Runners love running and often not other things like crossing training, strength working, and PT exercises. Instead, runners will continue trying to run while injured.
SUGGESTION: Find another passion to channel the energy and then stop running, and make a plan. Let’s also channel our willpower and discipline into our PT exercises and cross training.
Why is it hard? We value consistency.
Another reason it’s hard is that we understand that consistency and training over time are so important. We get discouraged because we think we may not reach our goals and that we are getting out of shape fast.
SUGGESTION:Realize you don’t lose that much fitness in a couple weeks. Find cross training to minimize the loss like cycling, swimming, or aqua jogging.
Why is it hard? We are habitual.
As runners, it’s also hard to navigate injury because just might be stubbornly habitual and inflexible. Many of us enjoy the control we exert in running and when we cannot control it, our life seems more unmanageable. It’s difficult to create new routines when we really enjoy our habits.
SUGGESTION: Make a plan. Create a new routine. Realize it’s temporary (which makes it easier to commit to).
Why is it hard? We find identity in running.
Why else is it hard? We tie our identity tightly to the sport. We convince ourselves that our well-being and fulfillment are closely related to running and fitness. It’s not just a thing I do, it’s who I am. In some ways we elevate what running is. We also use running as a coping mechanism for our emotions and we related our self-satisfaction to how fit we are.
SUGGESTION: Feel all these feelings. We cannot process with admitting first that we are grieving. Remind oneself that we can be qually fulfilled, thriving, and healthy without running in our lives. We are loved beyond the sport, even by our community within it.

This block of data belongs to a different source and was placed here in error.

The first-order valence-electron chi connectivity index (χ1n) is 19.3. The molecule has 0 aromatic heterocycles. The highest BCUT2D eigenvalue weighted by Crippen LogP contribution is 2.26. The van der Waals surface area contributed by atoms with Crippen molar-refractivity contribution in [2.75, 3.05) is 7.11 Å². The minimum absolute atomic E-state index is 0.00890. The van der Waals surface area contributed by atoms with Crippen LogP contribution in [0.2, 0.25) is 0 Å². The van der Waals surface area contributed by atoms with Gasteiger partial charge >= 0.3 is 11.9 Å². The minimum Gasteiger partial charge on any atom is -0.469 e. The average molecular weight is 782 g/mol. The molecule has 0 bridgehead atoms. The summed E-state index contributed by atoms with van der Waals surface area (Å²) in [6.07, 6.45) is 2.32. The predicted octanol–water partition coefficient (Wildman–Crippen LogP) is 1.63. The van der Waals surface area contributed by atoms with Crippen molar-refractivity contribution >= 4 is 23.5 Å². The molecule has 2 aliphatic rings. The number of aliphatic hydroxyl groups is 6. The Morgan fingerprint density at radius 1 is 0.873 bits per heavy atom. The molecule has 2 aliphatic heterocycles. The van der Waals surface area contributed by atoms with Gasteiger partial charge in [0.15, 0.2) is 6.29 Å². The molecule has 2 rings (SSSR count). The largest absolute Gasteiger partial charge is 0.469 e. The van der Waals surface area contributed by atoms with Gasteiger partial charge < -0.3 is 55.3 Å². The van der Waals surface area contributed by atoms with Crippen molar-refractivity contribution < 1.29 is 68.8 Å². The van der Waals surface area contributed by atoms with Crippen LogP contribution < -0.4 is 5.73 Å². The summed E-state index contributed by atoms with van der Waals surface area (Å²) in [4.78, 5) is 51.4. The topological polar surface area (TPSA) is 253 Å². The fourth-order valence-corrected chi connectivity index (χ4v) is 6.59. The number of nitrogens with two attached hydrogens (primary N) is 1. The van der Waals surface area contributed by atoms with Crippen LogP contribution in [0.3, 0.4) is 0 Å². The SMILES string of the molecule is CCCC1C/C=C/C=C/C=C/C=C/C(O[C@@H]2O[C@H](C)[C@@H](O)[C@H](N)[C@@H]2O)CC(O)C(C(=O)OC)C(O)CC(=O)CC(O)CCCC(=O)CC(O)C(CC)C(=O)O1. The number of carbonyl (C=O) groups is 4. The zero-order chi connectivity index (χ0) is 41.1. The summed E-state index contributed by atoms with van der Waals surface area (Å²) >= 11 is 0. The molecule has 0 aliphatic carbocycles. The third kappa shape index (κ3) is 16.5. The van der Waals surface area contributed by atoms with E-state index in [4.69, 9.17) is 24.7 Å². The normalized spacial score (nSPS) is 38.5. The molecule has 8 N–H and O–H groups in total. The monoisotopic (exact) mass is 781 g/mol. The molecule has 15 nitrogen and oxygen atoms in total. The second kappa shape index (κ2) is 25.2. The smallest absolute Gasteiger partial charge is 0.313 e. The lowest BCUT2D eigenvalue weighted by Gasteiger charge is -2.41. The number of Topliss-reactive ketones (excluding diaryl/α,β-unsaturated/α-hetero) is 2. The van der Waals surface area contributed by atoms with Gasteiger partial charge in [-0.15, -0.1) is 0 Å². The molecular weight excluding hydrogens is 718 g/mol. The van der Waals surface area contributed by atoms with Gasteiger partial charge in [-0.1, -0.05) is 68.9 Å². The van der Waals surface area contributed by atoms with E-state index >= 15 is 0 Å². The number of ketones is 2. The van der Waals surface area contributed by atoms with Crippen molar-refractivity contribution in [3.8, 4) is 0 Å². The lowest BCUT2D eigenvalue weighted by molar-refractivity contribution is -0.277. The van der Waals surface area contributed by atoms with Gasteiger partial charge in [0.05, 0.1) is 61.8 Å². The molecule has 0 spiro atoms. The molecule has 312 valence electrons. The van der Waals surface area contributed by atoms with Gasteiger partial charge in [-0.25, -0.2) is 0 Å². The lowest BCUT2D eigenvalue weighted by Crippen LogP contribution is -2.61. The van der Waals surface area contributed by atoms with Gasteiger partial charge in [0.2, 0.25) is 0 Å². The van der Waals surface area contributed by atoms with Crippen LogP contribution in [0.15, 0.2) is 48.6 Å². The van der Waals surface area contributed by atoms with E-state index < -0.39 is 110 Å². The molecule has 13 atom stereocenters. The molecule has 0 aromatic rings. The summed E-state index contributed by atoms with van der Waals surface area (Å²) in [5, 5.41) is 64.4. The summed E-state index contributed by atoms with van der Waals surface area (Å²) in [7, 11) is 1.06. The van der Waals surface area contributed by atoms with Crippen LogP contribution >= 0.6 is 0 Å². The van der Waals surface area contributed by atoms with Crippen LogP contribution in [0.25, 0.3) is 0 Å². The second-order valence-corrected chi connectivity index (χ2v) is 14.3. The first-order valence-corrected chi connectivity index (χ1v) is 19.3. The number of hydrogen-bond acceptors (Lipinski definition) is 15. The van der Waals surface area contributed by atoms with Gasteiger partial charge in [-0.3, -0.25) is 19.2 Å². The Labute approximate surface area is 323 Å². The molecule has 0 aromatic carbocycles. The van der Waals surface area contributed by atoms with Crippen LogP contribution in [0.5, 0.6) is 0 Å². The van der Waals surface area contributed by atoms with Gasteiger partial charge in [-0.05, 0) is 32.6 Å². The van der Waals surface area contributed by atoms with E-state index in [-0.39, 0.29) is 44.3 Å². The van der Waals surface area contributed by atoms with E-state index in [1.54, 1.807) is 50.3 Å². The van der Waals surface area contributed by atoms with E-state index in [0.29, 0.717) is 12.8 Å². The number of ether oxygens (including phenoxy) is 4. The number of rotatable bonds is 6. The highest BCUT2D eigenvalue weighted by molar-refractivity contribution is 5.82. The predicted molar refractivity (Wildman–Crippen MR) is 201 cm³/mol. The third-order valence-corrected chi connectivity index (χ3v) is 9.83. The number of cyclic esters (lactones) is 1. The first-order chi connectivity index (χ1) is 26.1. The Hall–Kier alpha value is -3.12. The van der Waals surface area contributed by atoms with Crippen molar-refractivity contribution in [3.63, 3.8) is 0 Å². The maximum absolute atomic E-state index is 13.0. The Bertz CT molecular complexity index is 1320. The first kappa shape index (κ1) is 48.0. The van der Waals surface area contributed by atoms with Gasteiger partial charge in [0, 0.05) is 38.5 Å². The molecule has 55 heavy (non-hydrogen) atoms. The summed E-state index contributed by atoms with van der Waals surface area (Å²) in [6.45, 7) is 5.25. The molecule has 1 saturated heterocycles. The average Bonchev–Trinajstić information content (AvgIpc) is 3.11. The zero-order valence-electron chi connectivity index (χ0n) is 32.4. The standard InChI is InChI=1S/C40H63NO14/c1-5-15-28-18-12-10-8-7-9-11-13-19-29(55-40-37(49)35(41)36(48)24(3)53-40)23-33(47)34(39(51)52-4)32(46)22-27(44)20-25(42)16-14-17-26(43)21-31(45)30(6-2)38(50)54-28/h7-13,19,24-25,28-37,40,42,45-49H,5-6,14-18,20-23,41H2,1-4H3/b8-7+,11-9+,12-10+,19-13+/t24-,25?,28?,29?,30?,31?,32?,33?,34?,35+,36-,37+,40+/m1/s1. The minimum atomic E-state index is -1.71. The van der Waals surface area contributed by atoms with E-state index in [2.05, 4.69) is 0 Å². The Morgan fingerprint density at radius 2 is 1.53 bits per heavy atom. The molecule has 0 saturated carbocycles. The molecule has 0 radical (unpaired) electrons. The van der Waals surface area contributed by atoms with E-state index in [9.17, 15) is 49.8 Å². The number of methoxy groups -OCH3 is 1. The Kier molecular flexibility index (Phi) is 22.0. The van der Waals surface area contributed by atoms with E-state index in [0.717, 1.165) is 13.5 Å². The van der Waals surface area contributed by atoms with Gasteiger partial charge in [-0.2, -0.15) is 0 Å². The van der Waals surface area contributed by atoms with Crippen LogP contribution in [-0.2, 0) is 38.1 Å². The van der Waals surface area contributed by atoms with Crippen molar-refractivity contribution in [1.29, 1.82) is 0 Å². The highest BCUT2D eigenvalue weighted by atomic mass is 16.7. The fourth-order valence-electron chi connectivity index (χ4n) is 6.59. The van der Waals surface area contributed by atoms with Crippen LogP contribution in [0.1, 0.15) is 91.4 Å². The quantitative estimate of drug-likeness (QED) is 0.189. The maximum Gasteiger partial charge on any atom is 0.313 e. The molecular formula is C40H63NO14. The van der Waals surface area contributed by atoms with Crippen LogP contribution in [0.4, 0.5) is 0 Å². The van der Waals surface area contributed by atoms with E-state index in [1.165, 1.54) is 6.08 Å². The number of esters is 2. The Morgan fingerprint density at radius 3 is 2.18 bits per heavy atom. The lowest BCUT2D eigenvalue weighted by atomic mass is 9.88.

Why is it hard? Our friends run.
Speaking of community, running is social in all the best ways and being injured may mean not seeing our “people.” For many of us, our chance to socialize is while running. The lose of health or injuries mean that we are missing our friends, adding another reason dealing with injury as runners is difficult. There also may be a social pressure to perform after commiting to a goal or a race out loud.
SUGGESTION: Stay around people. Go to the gym and ride next to a friend on a treadmill! Do some of your non-running work with your friends or at their workouts. Stay around the sport (don’t totally withdraw) like volunteering at events or supporting friends (HINT: it helps you stay motivated in your efforts to get well, too.)
Why is it hard? Nothing else is a perfect swap.
Finally, being injured is hard as a runner because the focal point of the activity is single-dimensional. It becomes harder to be healthy. Energy systems are not longer taxed in the same way. One may feel discouraged when gaining weight or losing tone. We also try to filled the gap in an aggressive way with an activity that we are not prepared to do as much as running. This ends up causing more issues including burn out, other injuries, and delays recovery.
SUGGESTION: It’s important to keep balanced and hold onto perspective. You may need someone else to help gain that perspective.
You do not have to suffer alone. There are others who have gone through injury too (Zach and Andi have as well). Find people who can help you recover, find alternate activities, and have open and honest conversations with.
Not many runners think injury is the right time to find a coach, but perhaps it may just be one of the best times. As you know, we’d be happy to have that conversation!